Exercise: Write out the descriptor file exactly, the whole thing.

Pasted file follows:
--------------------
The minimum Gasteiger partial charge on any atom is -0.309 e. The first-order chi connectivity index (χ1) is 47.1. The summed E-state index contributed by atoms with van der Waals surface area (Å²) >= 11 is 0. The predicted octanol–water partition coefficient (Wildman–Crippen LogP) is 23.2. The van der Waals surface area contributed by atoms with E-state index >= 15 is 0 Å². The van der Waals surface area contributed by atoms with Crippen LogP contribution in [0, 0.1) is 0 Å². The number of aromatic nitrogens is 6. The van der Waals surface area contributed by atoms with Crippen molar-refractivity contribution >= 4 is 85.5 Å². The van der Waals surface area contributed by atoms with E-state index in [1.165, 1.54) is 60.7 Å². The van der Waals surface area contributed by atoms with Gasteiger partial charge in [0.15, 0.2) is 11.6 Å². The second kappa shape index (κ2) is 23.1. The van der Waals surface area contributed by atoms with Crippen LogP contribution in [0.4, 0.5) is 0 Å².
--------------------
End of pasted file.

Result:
The minimum Gasteiger partial charge on any atom is -0.309 e. The first-order chi connectivity index (χ1) is 47.1. The summed E-state index contributed by atoms with van der Waals surface area (Å²) >= 11 is 0. The predicted octanol–water partition coefficient (Wildman–Crippen LogP) is 23.2. The van der Waals surface area contributed by atoms with E-state index >= 15 is 0 Å². The van der Waals surface area contributed by atoms with Crippen LogP contribution in [0, 0.1) is 0 Å². The number of aromatic nitrogens is 6. The van der Waals surface area contributed by atoms with Crippen molar-refractivity contribution >= 4 is 85.5 Å². The van der Waals surface area contributed by atoms with E-state index in [1.165, 1.54) is 60.7 Å². The van der Waals surface area contributed by atoms with Gasteiger partial charge in [0.15, 0.2) is 11.6 Å². The second kappa shape index (κ2) is 23.1. The van der Waals surface area contributed by atoms with Crippen LogP contribution in [0.4, 0.5) is 0 Å².